>In 2007, an undersea city was discovered off the coast of Lebanon at depths between three and seventeen metres. It has been identified as Yarmuta, a 4,000-year-old city mentioned in the Amarna tablets(h).<
In 2009, the lost city of Bathonea was rediscovered just 20 km from Istanbul. Evidence of human habitation in an area dating to earlier than 10,000 BC has been found. Millennia later, a Greek settlement was established on the site and later expanded by the Romans. Excavation of the partially submerged city may take up to a century. The discovery of cities such as Bathonea understandably raises hopes that someday the remains of Atlantis may also be found.
In 2017, also in Turkey, a sunken city was found in the waters of Lake Van in the far east of the country(e).
A Swedish website dedicated to underwater archaeology lists a number of known sunken cities(a).
India, which at first sight to Europeans might appear an improbable candidate, has not escaped the attention of Atlantis seekers. For the sake of simplicity, I use the term ‘India’ as employed before independence so as to include Pakistan, in order to accommodate most of the Indus Valley area of influence, which straddled both those modern states. Awareness of the region was boosted by the investigations of Graham Hancock and recorded in his book Underworld, which prompted a flurry of speculation(a)(c).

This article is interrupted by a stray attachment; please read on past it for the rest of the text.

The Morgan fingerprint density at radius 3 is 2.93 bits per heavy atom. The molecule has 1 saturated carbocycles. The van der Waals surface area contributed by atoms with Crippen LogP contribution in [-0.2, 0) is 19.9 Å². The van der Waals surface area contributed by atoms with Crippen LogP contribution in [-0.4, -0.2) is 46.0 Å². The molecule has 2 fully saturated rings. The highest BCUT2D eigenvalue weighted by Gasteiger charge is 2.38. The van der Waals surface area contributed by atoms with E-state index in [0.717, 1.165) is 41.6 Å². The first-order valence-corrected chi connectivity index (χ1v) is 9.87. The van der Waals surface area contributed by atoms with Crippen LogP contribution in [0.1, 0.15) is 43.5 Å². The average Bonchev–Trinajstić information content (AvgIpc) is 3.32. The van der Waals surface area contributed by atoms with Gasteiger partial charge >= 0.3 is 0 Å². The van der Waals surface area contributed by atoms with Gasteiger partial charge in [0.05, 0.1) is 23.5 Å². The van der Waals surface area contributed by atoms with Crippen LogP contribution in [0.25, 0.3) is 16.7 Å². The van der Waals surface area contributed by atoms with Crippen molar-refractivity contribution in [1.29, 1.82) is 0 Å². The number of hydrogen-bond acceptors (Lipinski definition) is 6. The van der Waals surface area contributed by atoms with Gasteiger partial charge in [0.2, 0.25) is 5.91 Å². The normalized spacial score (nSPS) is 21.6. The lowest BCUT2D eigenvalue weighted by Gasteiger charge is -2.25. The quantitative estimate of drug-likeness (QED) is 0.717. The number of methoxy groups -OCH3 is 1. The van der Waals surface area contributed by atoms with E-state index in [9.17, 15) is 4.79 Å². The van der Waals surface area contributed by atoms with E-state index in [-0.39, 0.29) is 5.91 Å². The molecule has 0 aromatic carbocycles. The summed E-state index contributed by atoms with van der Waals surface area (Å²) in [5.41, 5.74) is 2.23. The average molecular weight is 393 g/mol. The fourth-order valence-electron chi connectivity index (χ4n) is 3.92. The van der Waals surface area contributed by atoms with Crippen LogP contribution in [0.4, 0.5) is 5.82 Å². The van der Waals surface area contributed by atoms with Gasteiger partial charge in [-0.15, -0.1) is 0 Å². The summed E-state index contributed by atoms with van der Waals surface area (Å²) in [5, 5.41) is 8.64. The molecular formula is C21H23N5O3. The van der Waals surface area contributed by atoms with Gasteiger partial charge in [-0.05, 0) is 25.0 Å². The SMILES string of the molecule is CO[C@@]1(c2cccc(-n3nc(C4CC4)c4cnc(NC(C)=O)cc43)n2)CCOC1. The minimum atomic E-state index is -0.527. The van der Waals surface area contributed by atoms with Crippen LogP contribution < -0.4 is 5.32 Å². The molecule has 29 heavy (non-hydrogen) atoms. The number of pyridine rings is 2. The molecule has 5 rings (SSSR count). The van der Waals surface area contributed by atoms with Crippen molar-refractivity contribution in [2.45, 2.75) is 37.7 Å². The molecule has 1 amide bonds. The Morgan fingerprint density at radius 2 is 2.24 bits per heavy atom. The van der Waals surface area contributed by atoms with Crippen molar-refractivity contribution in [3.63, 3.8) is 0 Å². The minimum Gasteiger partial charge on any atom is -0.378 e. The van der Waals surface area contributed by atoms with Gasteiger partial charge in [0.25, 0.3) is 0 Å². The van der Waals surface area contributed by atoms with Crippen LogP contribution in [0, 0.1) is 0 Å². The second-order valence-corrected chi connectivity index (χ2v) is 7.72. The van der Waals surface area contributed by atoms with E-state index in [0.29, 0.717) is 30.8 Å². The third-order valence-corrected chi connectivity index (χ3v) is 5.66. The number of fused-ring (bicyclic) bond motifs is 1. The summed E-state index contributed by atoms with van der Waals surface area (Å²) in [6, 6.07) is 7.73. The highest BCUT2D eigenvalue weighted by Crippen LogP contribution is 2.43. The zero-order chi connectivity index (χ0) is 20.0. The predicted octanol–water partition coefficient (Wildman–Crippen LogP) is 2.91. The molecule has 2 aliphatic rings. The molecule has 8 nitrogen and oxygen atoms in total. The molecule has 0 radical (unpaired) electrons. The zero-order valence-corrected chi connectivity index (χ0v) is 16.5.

More recently a wall was discovered just 3 metres below the surface of the sea off the coast of Konkan on the west coast of India. The structure stretches over many kilometres (possibly as much as 25 km) and has been dated to 8000 BC(j). At the northern end of the Konkan Coast lies the Bay of Cambay, where the discovery of a large sunken city has also generated claims of great antiquity. A paper(r) by Badrinaryan Badrinaryan proposed that this ‘great metropolis’ had lasted from 13,000 BP until 3000 BP!
It may be informative to read a more sceptical commentary on discoveries in the Bay of Cambay. In a lengthy article, Paul V. Heinrich wrote – “Given the significance of the claims being made for artefacts recovered from the Gulf of Cambay, remarkably little, if anything has been published. As of the time that this article was written, nothing has been published in any scientific literature about these artefacts. At this time, the only known source of pictures had been newspaper articles, popular books (Hancock 2002a), and web pages (Hancock 2002b). Being an experienced archaeological geologist familiar with lithic materials used to prepare artefacts and concretions created by both pedogenic and marine processes, these artefacts naturally attracted my attention. However, an examination of the artefacts illustrated by Hancock (2002b) generated considerable scepticism on my part as to whether many of these so-called “artefacts” illustrated by Hancock (2002b) are really artefacts.”(u)